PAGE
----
A long time ago a very wise man said to me, a newby to the field of apologetics, “you need to ground your apologetics in your theology, not your theology in apologetics.” The point he was making relates to that unresolved debate between presuppositionalism and evidentialism/classical apologetics. I wasn’t immediately persuaded by his argument but eventually came to see the truth as it is, realizing that what we should be doing in making a defense is speak from within our worldview commitment instead of step outside of it in order to make it’s case. This is where I first saw the relationship between apologetics and ethics, but that’s another post for another time.
Time has been a rare commodity for me in the last few months, but I sincerely value the opportunity I have to teach ethics in a non-Christian setting, one reason is because I get to observe and evaluate worldviews in action in the lives of every day people (i.e. non-academics). One significant thing I have learned is that there is less of a worldview clash than I had previously surmised, at least that’s how I am thinking about it right now. I’d rather describe what I have observed as a worldview synthesis, a situation in which individuals pick and choose from a variety of philosophical systems without concern for consistency of content or application. Because of this welcomed disparity, little offense exists between people with obvious differences in belief, because at some point there seems to be some overlap. And as much of a philosophical failure arguments for tolerance are, these every day people are perfectly content appealing to tolerance as a means for dealing with whatever hostilities might exist. Apart from the bits and pieces approach they also take with Christianity, they generally know that biblical Christianity stands in stark contrast to their more blended perspective, but they’ve reduced adherence to it or any other more concise system of belief as a matter of family tradition or influence.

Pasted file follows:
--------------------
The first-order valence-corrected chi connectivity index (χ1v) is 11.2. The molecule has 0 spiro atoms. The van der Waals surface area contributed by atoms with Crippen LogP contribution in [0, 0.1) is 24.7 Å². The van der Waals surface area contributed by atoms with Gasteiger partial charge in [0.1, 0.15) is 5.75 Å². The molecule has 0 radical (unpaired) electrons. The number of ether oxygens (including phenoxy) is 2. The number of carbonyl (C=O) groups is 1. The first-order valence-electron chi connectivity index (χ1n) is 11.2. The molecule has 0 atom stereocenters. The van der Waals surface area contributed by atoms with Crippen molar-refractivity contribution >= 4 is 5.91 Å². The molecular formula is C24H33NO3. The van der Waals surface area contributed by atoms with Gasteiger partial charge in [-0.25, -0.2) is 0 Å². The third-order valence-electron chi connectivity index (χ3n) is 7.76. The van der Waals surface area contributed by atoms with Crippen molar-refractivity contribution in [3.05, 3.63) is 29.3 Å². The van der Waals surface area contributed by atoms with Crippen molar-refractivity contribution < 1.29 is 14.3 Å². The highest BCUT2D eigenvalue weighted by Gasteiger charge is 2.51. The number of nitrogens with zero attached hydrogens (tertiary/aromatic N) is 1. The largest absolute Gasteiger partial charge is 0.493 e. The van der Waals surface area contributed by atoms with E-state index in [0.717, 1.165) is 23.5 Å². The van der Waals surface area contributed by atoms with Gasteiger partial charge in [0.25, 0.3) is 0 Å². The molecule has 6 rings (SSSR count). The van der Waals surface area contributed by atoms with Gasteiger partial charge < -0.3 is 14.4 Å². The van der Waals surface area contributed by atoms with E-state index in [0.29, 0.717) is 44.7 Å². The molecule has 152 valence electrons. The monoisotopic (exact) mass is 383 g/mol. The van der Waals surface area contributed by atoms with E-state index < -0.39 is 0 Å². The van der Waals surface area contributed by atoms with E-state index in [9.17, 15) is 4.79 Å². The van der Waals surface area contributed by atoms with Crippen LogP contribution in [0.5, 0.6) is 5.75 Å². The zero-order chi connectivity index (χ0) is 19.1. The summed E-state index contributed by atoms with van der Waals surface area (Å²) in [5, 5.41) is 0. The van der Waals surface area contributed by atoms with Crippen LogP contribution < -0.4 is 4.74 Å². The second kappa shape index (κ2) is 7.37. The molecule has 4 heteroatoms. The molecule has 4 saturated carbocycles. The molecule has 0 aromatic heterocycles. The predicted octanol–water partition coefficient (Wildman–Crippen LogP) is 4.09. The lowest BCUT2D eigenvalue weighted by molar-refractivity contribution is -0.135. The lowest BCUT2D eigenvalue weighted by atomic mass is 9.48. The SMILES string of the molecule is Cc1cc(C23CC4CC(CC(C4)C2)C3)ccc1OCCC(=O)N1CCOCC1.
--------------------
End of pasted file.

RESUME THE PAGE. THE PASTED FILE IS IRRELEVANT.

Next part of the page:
People aren’t accustomed to, and generally completely uninterested in learning to think systematically. Some of this is also motivated by a fear of labels, but really people just want what they want—it’s their nature—even if that involves illogical ways of thinking and believing. They really don’t seem to be asking for a systematic response to their system, or lack of system as it is.
So I’ve been wondering lately if, in offering arguments in defense for theism in general, we are actually enabling this bits and pieces approach to thinking. In other words, do incremental approaches to sharing Christ actually undermine the presentation of the gospel, of Christianity as a coherent system of thought? Do we exemplify their worldview synthesis in our method of engagement? Few of my students have a recognizable system, they have parts of many systems, and a great deal of presuppositions that can only be accounted for through a biblical worldview. So while my job in the classroom is not to ‘give an answer,’ my job is also not to step out of my worldview. Part of my job is, at least, to hear the question and identify who is asking it. These every day people aren’t asking me to defend Christianity in a pluralistic classroom, they are asking me to become part of the blended classroom and adopt a bits and pieces view like their own. As Christians looking for arguments attractive in the secular environment, have we not abandoned to some degree a system that is the only true foundation for our defense? Maybe in our bits and pieces answers we are obliging them in their request that we adopt a more blended perspective.